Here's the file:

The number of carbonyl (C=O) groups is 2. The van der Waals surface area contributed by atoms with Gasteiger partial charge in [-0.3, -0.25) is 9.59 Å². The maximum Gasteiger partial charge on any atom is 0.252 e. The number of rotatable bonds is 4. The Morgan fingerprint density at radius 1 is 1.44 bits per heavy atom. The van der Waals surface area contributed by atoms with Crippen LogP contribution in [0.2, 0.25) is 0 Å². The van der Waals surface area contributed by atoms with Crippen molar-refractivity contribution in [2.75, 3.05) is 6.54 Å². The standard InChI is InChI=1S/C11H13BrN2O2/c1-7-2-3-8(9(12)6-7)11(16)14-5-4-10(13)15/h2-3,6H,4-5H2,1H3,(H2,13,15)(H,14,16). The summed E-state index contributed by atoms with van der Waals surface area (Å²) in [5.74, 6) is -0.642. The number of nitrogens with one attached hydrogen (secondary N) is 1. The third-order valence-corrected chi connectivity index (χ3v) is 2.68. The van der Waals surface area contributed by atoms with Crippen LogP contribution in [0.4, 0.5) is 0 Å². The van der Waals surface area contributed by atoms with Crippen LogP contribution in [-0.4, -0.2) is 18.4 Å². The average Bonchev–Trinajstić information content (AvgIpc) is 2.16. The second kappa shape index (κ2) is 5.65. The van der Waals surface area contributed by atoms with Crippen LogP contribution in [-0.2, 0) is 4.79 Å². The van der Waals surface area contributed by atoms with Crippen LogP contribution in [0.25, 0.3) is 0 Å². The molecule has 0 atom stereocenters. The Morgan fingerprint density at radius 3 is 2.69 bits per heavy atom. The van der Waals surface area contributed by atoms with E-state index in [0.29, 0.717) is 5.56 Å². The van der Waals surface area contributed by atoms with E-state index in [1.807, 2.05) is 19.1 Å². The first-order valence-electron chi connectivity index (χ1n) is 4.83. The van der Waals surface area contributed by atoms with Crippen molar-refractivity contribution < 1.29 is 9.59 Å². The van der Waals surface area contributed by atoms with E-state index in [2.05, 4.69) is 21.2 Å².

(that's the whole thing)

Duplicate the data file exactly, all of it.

The number of carbonyl (C=O) groups is 2. The van der Waals surface area contributed by atoms with Gasteiger partial charge in [-0.3, -0.25) is 9.59 Å². The maximum Gasteiger partial charge on any atom is 0.252 e. The number of rotatable bonds is 4. The Morgan fingerprint density at radius 1 is 1.44 bits per heavy atom. The van der Waals surface area contributed by atoms with Crippen LogP contribution in [0.2, 0.25) is 0 Å². The van der Waals surface area contributed by atoms with Crippen molar-refractivity contribution in [2.75, 3.05) is 6.54 Å². The standard InChI is InChI=1S/C11H13BrN2O2/c1-7-2-3-8(9(12)6-7)11(16)14-5-4-10(13)15/h2-3,6H,4-5H2,1H3,(H2,13,15)(H,14,16). The summed E-state index contributed by atoms with van der Waals surface area (Å²) in [5.74, 6) is -0.642. The number of nitrogens with one attached hydrogen (secondary N) is 1. The third-order valence-corrected chi connectivity index (χ3v) is 2.68. The van der Waals surface area contributed by atoms with Crippen LogP contribution in [0.4, 0.5) is 0 Å². The van der Waals surface area contributed by atoms with Crippen LogP contribution in [-0.4, -0.2) is 18.4 Å². The average Bonchev–Trinajstić information content (AvgIpc) is 2.16. The second kappa shape index (κ2) is 5.65. The van der Waals surface area contributed by atoms with Crippen LogP contribution in [-0.2, 0) is 4.79 Å². The van der Waals surface area contributed by atoms with Crippen LogP contribution in [0.25, 0.3) is 0 Å². The molecule has 0 atom stereocenters. The Morgan fingerprint density at radius 3 is 2.69 bits per heavy atom. The van der Waals surface area contributed by atoms with E-state index in [0.29, 0.717) is 5.56 Å². The van der Waals surface area contributed by atoms with E-state index in [1.807, 2.05) is 19.1 Å². The first-order valence-electron chi connectivity index (χ1n) is 4.83. The van der Waals surface area contributed by atoms with Crippen molar-refractivity contribution < 1.29 is 9.59 Å². The van der Waals surface area contributed by atoms with E-state index in [2.05, 4.69) is 21.2 Å².